She waved a hand and turned into white smoke. So did the food, just as Tyson chomped down on a sandwich that turned to mist in his mouth. The fountain trickled to a stop. The mosaic walls dimmed and turned grungy and faded again. The room was no longer any place you’d want to have a picnic.

Annabeth stamped her foot. “What sort of help was that? ‘Here, have a sandwich. Make a wish. Oops, I can’t help you!’ Poof!”

“Poof,” Tyson agreed sadly, looking at his empty plate.

“Well,” Grover sighed, “she said Percy knows the answer. That’s something.”

They all looked at me.

“But I don’t,” I said. “I don’t know what she was talking about.”

Annabeth sighed. “All right. Then we’ll just keep going.”

“Which way?” I asked. I really wanted to ask what Hera had meant— about the choice Annabeth needed to make. But then Grove and Tyson both tensed. They stood up together like they’d rehearsed it. “Left,” they both said.

Annabeth frowned. “How can you be sure?”

“Because something is coming from the right,” Grover said.

“Something big,” Tyson agreed. “In a hurry.”

“Left is sounding pretty good,” I decided. Together we plunged into the dark corridor.



The good news: the left tunnel was straight with no side exits, twists, or turns. The bad news; it was a dead end. After sprinting a hundred yards, we ran into an enormous boulder that completely blocked our path. Behind us, the sounds of dragging footsteps and heavy breathing echoed down the corridor. Something—definitely not human—was on our tail.

“Tyson,” I said, “can you—”

“Yes!” He slammed his shoulder against the rock so hard the whole tunnel shook. Dust trickled from the stone ceiling.

“Hurry!” Grover said. “Don’t bring the roof down, but hurry!”

The boulder finally gave way with a horrible grinding noise. Tyson pushed it into a small room and we dashed through behind it.

“Close the entrance!” Annabeth said.

We all got on the other side of the boulder and pushed. Whatever was chasing us wailed in frustration as we heaved the rock back into placed and sealed the corridor.

“We trapped it,” I said.

“Or trapped ourselves,” Grover said.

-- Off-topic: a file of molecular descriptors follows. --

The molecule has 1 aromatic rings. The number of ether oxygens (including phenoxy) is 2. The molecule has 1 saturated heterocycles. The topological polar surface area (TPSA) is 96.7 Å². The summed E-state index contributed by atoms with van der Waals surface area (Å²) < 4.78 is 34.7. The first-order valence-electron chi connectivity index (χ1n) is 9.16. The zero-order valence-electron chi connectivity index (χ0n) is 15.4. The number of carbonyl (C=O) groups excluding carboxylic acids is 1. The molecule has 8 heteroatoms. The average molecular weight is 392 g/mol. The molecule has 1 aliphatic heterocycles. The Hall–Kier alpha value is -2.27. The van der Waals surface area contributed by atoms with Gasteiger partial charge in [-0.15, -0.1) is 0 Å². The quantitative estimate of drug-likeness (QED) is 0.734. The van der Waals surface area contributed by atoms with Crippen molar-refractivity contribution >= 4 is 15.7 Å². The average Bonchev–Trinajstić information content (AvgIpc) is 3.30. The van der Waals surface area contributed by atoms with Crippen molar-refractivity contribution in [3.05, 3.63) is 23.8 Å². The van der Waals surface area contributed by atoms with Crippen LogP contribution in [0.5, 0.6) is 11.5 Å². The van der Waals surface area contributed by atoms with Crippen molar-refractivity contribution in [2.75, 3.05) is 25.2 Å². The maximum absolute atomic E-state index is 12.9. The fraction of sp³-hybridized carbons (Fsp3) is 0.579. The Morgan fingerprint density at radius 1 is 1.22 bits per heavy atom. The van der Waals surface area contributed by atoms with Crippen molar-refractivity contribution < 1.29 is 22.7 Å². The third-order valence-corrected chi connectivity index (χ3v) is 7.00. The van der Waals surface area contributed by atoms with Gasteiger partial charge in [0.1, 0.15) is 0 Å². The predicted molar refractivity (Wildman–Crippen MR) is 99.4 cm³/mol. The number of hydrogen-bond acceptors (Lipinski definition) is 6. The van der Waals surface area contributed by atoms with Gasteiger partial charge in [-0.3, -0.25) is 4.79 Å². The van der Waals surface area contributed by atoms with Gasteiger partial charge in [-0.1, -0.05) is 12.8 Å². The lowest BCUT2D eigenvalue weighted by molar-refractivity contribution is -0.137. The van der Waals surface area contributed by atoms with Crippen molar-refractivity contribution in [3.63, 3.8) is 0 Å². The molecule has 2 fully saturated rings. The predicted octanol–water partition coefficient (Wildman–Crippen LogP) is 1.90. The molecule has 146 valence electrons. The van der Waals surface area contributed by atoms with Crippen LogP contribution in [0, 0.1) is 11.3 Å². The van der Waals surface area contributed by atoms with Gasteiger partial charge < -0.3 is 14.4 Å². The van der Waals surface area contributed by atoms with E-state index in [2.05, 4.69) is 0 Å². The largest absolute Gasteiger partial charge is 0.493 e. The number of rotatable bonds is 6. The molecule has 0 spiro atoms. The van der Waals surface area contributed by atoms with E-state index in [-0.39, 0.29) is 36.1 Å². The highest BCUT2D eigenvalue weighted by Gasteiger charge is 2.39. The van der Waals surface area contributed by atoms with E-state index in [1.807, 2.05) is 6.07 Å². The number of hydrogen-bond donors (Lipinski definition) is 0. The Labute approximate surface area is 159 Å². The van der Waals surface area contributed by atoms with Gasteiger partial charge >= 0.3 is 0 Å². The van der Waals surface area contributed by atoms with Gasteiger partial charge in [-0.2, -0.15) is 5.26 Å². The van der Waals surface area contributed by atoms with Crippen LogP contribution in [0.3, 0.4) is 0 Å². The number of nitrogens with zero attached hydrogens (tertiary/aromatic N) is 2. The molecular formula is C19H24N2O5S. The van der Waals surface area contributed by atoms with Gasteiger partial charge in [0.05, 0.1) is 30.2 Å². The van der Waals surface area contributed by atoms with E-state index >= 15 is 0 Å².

I turned. We were in a twenty-foot-square cement room and the opposite wall was covered with metal bars. We’d tunneled straight into a cell.


“What in Hades?” Annabeth tugged on the bars. They didn’t budge. Through the bars we could see rows of cells in a ring around a dark courtyard—at least three stories of metal doors and metal catwalks.

“A prison,” I said. “Maybe Tyson can break—”

“Shh,” said Grover. “Listen.”

Somewhere above us, deep sobbing echoed through the building. There was another sound, too—a raspy voice muttering something that I couldn’t make out. The words were strange, like rocks in a tumbler.

“what’s that language?” I whispered.

Tyson’s eye widened. “Can’t be.”

“What?” I asked.

He grabbed two bars on our cell door and bent them wide enough for even a Cyclops to slip through.

“Wait!” Grover called.

But Tyson wasn’t about to wait. We ran after him. The prison was dark, only a few dim fluorescent lights flickering above.

“I know this place,” Annabeth told me. “This is Alcatraz.”

“You mean that island is near San Francisco?”

She nodded. “My school took a field trip here. It’s like a museum.”

It didn’t seem possible that we could’ve popped out of the Labyrinth on the other side of the country, but Annabeth had been living in San Francisco all year, keeping an eye on Mount Tamalpais just across the bay. She probably knew what she was talking about.

“Freeze,” Grover warned.

But Tyson kept going. Grover grabbed his arm and pulled him back with all his strength. “Stop, Tyson!” he whispered. “Can’t you see it?”

I looked where he was pointing, and my stomach did a somersault. On the second-floor balcony, across the courtyard, was a monster more horrible than anything I’d ever seen before.

It was sort of like a centaur, with a woman’s body from the waist up. But instead of a horse’s lower body, it had the body of a dragon—at least twenty feet long, black and scaly with enormous claws and a barbed tail. Her legs looked like they were tangled in vines, but then I realized they were sprouting snakes, hundreds of vipers darting around, constantly looking for something to bite. The woman’s hair was also made of snakes, like Medusa’s. weirdest of all, around her waist, where the woman part met the dragon part, her skin bubbled and morphed, occasionally producing the heads of animals—a vicious wolf, a bear, a lion, as if she were wearing a belt of ever-changing creatures. I got the feeling I was looking at something half formed, a monster so old it was from the beginning of time, before shapes had been fully defined.

“It’s her,” Tyson whimpered.

“Get down!” Grover said.

We crouched in the shadows, but the monster wasn’t paying us any attention. It seemed to be talking to someone inside a cell on the second floor. That’s where the sobbing was coming from. The dragon woman said something in her weird rumbling language.

“What’s she saying?” I muttered. “What’s that language?”

“The tongue of the old times.” Tyson shivered. “What Mother Earth spoke to Titans and…her other children. Before the gods.”

Tags: Rick Riordan Percy Jackson and the Olympians Fantasy